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Arthur Liebehenschel

From Wikipedia, the free encyclopedia

Arthur Liebehenschel
Liebehenschel, Arthur.jpg
Liebehenschel in SS uniform
Born(1901-11-25)25 November 1901
Died24 January 1948(1948-01-24) (aged 46)
Children5
Criminal chargeCrimes against humanity at the Auschwitz Trial
PenaltyDeath penalty
SS career
Allegiance Nazi Germany
Service/branchSS-Totenkopfverbände
RankObersturmbannführer
Commands heldAuschwitz, 1 December 1943 – 8 May 1944 Majdanek, 19 May – 22 July 1944

Arthur Liebehenschel (About this soundlisten ; 25 November 1901 – 24 January 1948) was a commandant at the Auschwitz and Majdanek concentration camps during World War II. He was convicted of war crimes by the Polish government following the war and executed in 1948.

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Transcription

Contents

SS career

Liebehenschel was born in Posen (now Poznań). He studied economics and public administration. Too young to serve in World War I, in 1919 he was in the Freikorps "Grenzschutz Ost"; he served as a sergeant major in the German Reichswehr afterwards. In 1932, he joined the Nazi Party, and in 1934 joined the SS, where he served in the Totenkopfverbände. Liebehenschel became the adjutant in the Lichtenburg concentration camp, and two years later was transferred to the inspectorate of the concentration camps in Berlin. In 1942, when the SS Main Economic and Administrative Office was founded, Liebehenschel was assigned to the new Amtsgruppe D (Concentration Camps) as head of Office D I (Central Office).[citation needed]

On 1 December 1943 Liebehenschel was appointed commandant of Auschwitz I concentration camp, succeeding Rudolf Höß, and adjutant Robert Mulka. While continuing mass executions, he made also minor "improvements" including removing the standing cells and halting the selections to gas chambers among regular prisoners.[1] According to Hermann Langbein, a prisoner at Auschwitz infirmary, "in general one could establish that even those SS members who were very bloodthirsty before became a bit more reserved because they realized that their fanaticism would not necessarily be tolerated anymore."[1]

When Höß returned to Auschwitz, Liebehenschel was replaced as commandant on 8 May 1944, and appointed commandant of the already emptied Majdanek camp on 19 May 1944, succeeding Martin Gottfried Weiss. The camp was evacuated because of the Soviet advance into German-occupied Poland. Liebehenschel relocated to Trieste, Italy to the office of Odilo Globocnik, Höhere SS- und Polizeiführer (HSSPF) for Operational Zone Adriatic Coast (OZAK). Liebehenschel became head of the SS Manpower Office there.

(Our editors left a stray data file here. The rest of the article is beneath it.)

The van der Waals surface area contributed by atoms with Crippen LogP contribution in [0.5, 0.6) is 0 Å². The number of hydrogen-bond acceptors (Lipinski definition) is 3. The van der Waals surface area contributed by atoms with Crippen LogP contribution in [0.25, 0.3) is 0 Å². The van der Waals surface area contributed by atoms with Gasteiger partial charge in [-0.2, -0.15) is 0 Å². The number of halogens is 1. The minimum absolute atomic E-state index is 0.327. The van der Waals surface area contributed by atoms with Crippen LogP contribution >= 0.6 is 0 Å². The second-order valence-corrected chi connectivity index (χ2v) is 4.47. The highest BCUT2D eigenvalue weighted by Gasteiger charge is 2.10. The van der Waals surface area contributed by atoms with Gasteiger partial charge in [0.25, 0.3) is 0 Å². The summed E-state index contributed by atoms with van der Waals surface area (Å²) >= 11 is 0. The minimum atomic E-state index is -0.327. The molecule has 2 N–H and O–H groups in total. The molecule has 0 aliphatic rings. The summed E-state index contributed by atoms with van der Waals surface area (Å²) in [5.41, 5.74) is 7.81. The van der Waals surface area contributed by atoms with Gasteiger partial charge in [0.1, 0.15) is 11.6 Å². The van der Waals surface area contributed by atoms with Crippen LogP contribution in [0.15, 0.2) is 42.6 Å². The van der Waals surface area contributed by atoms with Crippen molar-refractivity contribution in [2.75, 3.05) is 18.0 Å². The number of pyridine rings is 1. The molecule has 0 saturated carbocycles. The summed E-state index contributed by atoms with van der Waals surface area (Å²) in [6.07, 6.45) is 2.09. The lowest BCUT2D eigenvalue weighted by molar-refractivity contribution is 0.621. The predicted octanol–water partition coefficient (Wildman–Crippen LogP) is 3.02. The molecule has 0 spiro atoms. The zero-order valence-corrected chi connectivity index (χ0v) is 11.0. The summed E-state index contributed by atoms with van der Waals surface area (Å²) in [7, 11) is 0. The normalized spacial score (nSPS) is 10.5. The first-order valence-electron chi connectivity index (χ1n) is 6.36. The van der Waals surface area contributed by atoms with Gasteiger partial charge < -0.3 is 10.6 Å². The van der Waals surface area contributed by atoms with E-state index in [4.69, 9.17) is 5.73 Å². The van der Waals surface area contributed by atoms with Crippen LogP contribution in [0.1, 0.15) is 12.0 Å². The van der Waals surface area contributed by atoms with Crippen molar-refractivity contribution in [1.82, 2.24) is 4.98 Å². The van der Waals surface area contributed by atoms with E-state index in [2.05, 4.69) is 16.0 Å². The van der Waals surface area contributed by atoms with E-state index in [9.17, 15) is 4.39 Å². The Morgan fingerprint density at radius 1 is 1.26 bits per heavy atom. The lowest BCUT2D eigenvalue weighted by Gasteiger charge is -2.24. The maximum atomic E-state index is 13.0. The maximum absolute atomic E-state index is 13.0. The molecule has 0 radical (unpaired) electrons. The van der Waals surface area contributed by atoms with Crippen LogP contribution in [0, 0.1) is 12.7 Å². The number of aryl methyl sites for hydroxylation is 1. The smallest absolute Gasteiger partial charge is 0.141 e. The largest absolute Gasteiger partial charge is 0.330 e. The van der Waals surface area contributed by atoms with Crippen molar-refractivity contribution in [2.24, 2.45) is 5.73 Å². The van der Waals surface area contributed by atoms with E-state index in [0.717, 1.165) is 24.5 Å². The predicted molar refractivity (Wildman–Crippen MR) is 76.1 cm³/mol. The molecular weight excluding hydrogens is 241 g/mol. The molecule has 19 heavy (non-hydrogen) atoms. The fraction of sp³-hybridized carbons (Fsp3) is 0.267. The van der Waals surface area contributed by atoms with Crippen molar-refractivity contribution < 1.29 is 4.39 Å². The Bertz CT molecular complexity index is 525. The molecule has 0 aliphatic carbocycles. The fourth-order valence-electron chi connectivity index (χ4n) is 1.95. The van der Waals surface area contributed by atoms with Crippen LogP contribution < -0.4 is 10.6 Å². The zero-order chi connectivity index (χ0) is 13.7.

Criminal conviction

At the war's end, Liebehenschel was arrested by the U.S. Army and was extradited to Poland. After being convicted of crimes against humanity at the Auschwitz Trial in Kraków, he was sentenced to death and subsequently executed by hanging on 24 January 1948.[2]

Family

Liebehenschel had one son and three daughters by his first wife, Gertrud,[3][4] the youngest of whom, Barbara Cherish (born 1943), now lives in the United States.

In 2009, Cherish published her book My Father, the Auschwitz Commandant, in which she outlined actions by Liebehenschel that improved the prisoners' lives, but also discussed his participation in a genocidal system.[5] Together with another daughter, Antje, she was interviewed in 2002 in ZDF about living with their father's guilt.[4] Liebehenschel had a son by his second wife, Anneliese. Liebehenschel's first wife, whom he left during the war, suffered from mental health issues after the war and committed suicide in a hospital for the mentally ill in 1966.[5]

References

  1. ^ a b David Bankier; Dan Mikhman (2008). Holocaust Historiography in Context: Emergence, Challenges, Polemics and Achievements. Berghahn Books. pp. 560–. ISBN 978-965-308-326-4. Retrieved 30 June 2012.
  2. ^ Hermann Langbein (2013). "Auschwitz Trials (Cracow)". Auschwitz-Birkenau. Jewish Virtual Library. Retrieved 24 April 2013. Source: Encyclopaedia Judaica. Bibliography: Naumann, Auschwitz (Eng., 1966); H. Langbein, Der Auschwitz-Prozess: eine Documentation, 2 vols. (1965); Brand, in: Yad Vashem Bulletin, 15 (1964), 43–117.
  3. ^ Moorhead, Joanna (20 June 2009). "My father, the Auschwitz commandant". The Guardian. Guardian News and Media. Retrieved 16 November 2009.
  4. ^ a b Dreykluft, Friederike (5 November 2002). "Die Schuld des Vaters getragen". History. ZDF. Retrieved 16 November 2009.
  5. ^ a b Cacciottolo, Mario (16 November 2009). "The child of Auschwitz's Kommandant". BBC News. Archived from the original on 16 November 2009. Retrieved 16 November 2009.
Military offices
Preceded by
SS-Obersturmbannführer Rudolf Höss
Commandant of Auschwitz
December 1943 – 8 May 1944
Succeeded by
SS-Obersturmbannführer Rudolf Höss
Preceded by
SS-Obersturmbannführer Martin Gottfried Weiss
Commandant of Majdanek concentration camp
19 May 1944 – 22 July 1944
Succeeded by
None
This page was last edited on 12 September 2019, at 11:24
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